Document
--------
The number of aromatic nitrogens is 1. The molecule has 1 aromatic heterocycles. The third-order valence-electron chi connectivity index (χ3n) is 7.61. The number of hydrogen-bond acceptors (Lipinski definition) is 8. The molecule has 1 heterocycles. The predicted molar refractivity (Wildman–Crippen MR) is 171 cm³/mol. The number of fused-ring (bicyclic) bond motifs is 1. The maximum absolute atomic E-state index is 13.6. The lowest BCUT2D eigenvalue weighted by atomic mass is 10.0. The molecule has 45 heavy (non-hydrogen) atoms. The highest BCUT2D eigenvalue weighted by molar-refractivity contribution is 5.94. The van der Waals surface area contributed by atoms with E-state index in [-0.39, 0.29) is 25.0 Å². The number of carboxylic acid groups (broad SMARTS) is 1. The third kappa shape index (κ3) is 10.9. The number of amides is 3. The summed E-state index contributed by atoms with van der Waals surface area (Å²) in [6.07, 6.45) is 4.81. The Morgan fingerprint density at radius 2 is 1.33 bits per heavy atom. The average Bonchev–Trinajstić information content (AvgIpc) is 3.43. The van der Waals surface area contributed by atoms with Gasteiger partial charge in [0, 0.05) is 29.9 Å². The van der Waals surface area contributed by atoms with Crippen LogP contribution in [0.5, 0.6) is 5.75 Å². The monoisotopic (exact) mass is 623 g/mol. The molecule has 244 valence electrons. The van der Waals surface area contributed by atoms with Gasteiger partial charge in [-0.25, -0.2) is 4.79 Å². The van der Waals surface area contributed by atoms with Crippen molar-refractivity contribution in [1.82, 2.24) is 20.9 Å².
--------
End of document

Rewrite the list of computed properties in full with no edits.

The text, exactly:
The number of aromatic nitrogens is 1. The molecule has 1 aromatic heterocycles. The third-order valence-electron chi connectivity index (χ3n) is 7.61. The number of hydrogen-bond acceptors (Lipinski definition) is 8. The molecule has 1 heterocycles. The predicted molar refractivity (Wildman–Crippen MR) is 171 cm³/mol. The number of fused-ring (bicyclic) bond motifs is 1. The maximum absolute atomic E-state index is 13.6. The lowest BCUT2D eigenvalue weighted by atomic mass is 10.0. The molecule has 45 heavy (non-hydrogen) atoms. The highest BCUT2D eigenvalue weighted by molar-refractivity contribution is 5.94. The van der Waals surface area contributed by atoms with E-state index in [-0.39, 0.29) is 25.0 Å². The number of carboxylic acid groups (broad SMARTS) is 1. The third kappa shape index (κ3) is 10.9. The number of amides is 3. The summed E-state index contributed by atoms with van der Waals surface area (Å²) in [6.07, 6.45) is 4.81. The Morgan fingerprint density at radius 2 is 1.33 bits per heavy atom. The average Bonchev–Trinajstić information content (AvgIpc) is 3.43. The van der Waals surface area contributed by atoms with Gasteiger partial charge in [0, 0.05) is 29.9 Å². The van der Waals surface area contributed by atoms with Crippen LogP contribution in [0.5, 0.6) is 5.75 Å². The monoisotopic (exact) mass is 623 g/mol. The molecule has 244 valence electrons. The van der Waals surface area contributed by atoms with Gasteiger partial charge in [-0.25, -0.2) is 4.79 Å². The van der Waals surface area contributed by atoms with Crippen molar-refractivity contribution in [1.82, 2.24) is 20.9 Å².